The Courage Classic itself is the payoff for raising funds. It’s three days of riding through the heart of Colorado’s ski country, as well as at least one classic route. This year’s ride starts, as it did last season, with the Copper Triangle; 80 miles from Copper Mountain Resort, up to Leadville, the highest town in North America at 10,200 feet, down through Minturn, through Vail, and up the steeper west side of Vail Pass, before plunging back down into Copper.

Day two is a bit different than in years past. This year, riders will start in Copper, zip down the bike path to Frisco and Dillon, around the east side of Lake Dillon, on to Keystone, over Swan Mountain, through Breckenridge, then up Hoosier Pass, then returning to Breck and finishing in Copper.

Day three is relatively short, just about 35 miles from Copper to Breck and back to Copper for the final BBQ party.
If you are interested in joining the team, we are Team Estes and have been together in various forms for six years. We tend to be pretty small, but we have a great time. The ride runs from Saturday, July 18, through Monday, July 20, based out of Copper Mountain Resort in Summit County, Colorado.

Follow this link to donate to our team for the ride. Thanks for your support.

I still have about two weeks before I can test out my new Shimano Sports Camera and its iPhone app. I still have to buy the tiny media card. When I do finally get the card, I will be sure to record one of my favorite descents to test it out, then post here.

Until then, have fun, be safe. I’m going riding!

My team's 2015 jersey, by Pactimo.

My team’s 2015 jersey, by Pactimo. My design!


Starting anew!

I’m on the couch, with my winter tights on, watching Stage One of the Tour Down Under, getting excited about the eventual coming of spring. While we have sunshine here at 7,522 feet, clouds are building and snow is on the way. It’s January. What do you expect?

I’m starting to receive invitations to all of the great summer rides: Ride the Rockies, Elephant Rock, Copper Triangle. I also have a new ride. After crushing my frame last year, a horrible roof-rack related incident, I picked up a frame at VeloSwap in October. SportsGarage hung my Dura-Ace 9000 parts on it and I’m ready to ride . . . when the weather is. I have plenty of warm clothing, so that should be today.

Meanwhile, I’m starting to ramp up my training. The CrossFit Open registration opened last week. I intend to participate. It is great for both building strength and stamina, as well as fulfilling me need to compete. I have been hurt doing CrossFit, but nothing worse than putting equal intensity into my riding.

I have a buddy who decries CrossFit, stating it’s dangerous and that you will suffer a serious injury doing it. That is not my experience over the last five years. My posture has improved, my knees feel better, my shoulders feel better, when I ride hard, I recover faster than I used to, and when I crash, and I do occasionally crash, the injuries are not as bad. While your results may very, I’ve had great trainers with a focus on form and technique. The folks at CrossFit Estes Park have been fantastic. By the way, it seems to work for Evelyn Stevens.

While I acknowledge that CrossFit is not for everyone, neither is P90X, mixed martial arts, self-coaching or, for that matter, beer. Not everyone who drinks beer developed a problem. I do. Just because I have a problem with beer does not mean I will bash beer, in general. I just won’t drink. If you have a bad coach, in any discipline, you will likely get hurt. If you have a good coach, you will be built up slowly and taught good technique and form and you won’t get hurt. Pretty simple.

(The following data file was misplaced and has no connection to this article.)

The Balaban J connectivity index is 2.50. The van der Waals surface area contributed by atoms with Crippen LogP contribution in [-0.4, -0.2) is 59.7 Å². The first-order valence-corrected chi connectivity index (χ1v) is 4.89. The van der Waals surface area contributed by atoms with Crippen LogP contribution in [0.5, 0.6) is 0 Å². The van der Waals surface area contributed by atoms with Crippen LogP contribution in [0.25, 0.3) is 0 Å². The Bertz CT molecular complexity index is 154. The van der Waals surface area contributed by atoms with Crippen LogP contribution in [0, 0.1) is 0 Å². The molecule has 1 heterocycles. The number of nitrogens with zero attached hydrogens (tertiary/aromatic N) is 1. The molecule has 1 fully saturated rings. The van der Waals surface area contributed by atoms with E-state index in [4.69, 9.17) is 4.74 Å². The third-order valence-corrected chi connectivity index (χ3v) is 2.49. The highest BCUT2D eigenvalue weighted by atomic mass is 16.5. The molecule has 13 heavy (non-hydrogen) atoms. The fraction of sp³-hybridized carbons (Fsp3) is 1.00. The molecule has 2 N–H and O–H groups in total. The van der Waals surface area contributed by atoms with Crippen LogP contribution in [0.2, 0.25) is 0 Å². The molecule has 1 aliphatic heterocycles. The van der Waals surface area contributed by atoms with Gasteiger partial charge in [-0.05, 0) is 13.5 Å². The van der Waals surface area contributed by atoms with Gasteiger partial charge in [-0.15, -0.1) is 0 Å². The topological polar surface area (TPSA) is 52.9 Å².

Well, the historic September floods in Colorado have severely limited the riding opportunities around Northern Colorado. The Big Thompson Canyon between Estes Park and Loveland is closed to cyclists. Much of the pavement from Drake in the canyon to Glen Haven is still missing. Even the Peak to Peak Highway has signs state “Ride at your own risk” for cyclists. It’s a sad state. It could be a year or more before the canyons are back to normal. Hopefully, with the rebuilding, some routes might be better.

In Colorado, the law states that whenever a road is rebuilt, it is required to have a wider, rider-friendly shoulder. This is something that would never have happened in much of the foothills without the disaster. Neither money nor political will was evident in improving the roads to be bike-friendly. Ironically, the very thing that mountain folk dislike about cyclists, getting in their way, could be remedied by the improvements.

Much of the Peak to Peak Highway in Larimer County, and most of the North St. Vrain Canyon, aka US 36, were without shoulders, putting riders into the lane of traffic. While perfectly legal, drivers often took exception to the relatively slow pace of cyclists, especially when traffic was heavy in both directions. A legitimate shoulder should help. I hold out hope.

Meanwhile, I’m off to my first outdoor ride of the year on the new steed. I hope you have the chance to do the same.

Have fun, be safe. I’m going riding.

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The volunteers and staff of the 2013 Ride the Rockies in Salida. May we see you all again soon!


Fending off cold

So, I picked up a generic carbon frame, Step, at VeloSwap this year. I’m not sure what to expect, but I will tell you as soon as I can. I took it down to Boulder’s Sports Garage on Wednesday. The other thing I will get to comment on is the Pro Bike Fit. I have no doubt the resulting fit will be great. It will merely be a matter of how great. I will have a new Specialized saddle and a new handlebar, as well as position. We’ll see how it goes.